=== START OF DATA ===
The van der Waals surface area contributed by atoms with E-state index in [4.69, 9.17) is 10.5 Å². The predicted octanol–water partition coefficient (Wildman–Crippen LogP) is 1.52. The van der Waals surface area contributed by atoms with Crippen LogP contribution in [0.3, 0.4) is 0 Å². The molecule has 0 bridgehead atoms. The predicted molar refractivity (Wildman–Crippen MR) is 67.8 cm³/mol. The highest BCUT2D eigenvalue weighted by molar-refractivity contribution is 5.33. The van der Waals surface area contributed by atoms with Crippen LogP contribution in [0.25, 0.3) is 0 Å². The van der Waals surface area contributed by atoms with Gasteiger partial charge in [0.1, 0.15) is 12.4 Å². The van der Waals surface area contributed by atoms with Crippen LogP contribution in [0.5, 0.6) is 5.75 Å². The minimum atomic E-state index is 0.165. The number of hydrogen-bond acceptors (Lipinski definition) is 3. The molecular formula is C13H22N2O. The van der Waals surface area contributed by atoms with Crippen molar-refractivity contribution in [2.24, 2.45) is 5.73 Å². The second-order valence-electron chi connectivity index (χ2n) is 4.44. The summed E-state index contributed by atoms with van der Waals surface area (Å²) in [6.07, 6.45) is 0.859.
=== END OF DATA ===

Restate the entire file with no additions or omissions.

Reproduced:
The van der Waals surface area contributed by atoms with E-state index in [4.69, 9.17) is 10.5 Å². The predicted octanol–water partition coefficient (Wildman–Crippen LogP) is 1.52. The van der Waals surface area contributed by atoms with Crippen LogP contribution in [0.3, 0.4) is 0 Å². The molecule has 0 bridgehead atoms. The predicted molar refractivity (Wildman–Crippen MR) is 67.8 cm³/mol. The highest BCUT2D eigenvalue weighted by molar-refractivity contribution is 5.33. The van der Waals surface area contributed by atoms with Crippen LogP contribution in [0.25, 0.3) is 0 Å². The van der Waals surface area contributed by atoms with Gasteiger partial charge in [0.1, 0.15) is 12.4 Å². The van der Waals surface area contributed by atoms with Crippen LogP contribution in [0.5, 0.6) is 5.75 Å². The minimum atomic E-state index is 0.165. The number of hydrogen-bond acceptors (Lipinski definition) is 3. The molecular formula is C13H22N2O. The van der Waals surface area contributed by atoms with Crippen molar-refractivity contribution in [2.24, 2.45) is 5.73 Å². The second-order valence-electron chi connectivity index (χ2n) is 4.44. The summed E-state index contributed by atoms with van der Waals surface area (Å²) in [6.07, 6.45) is 0.859.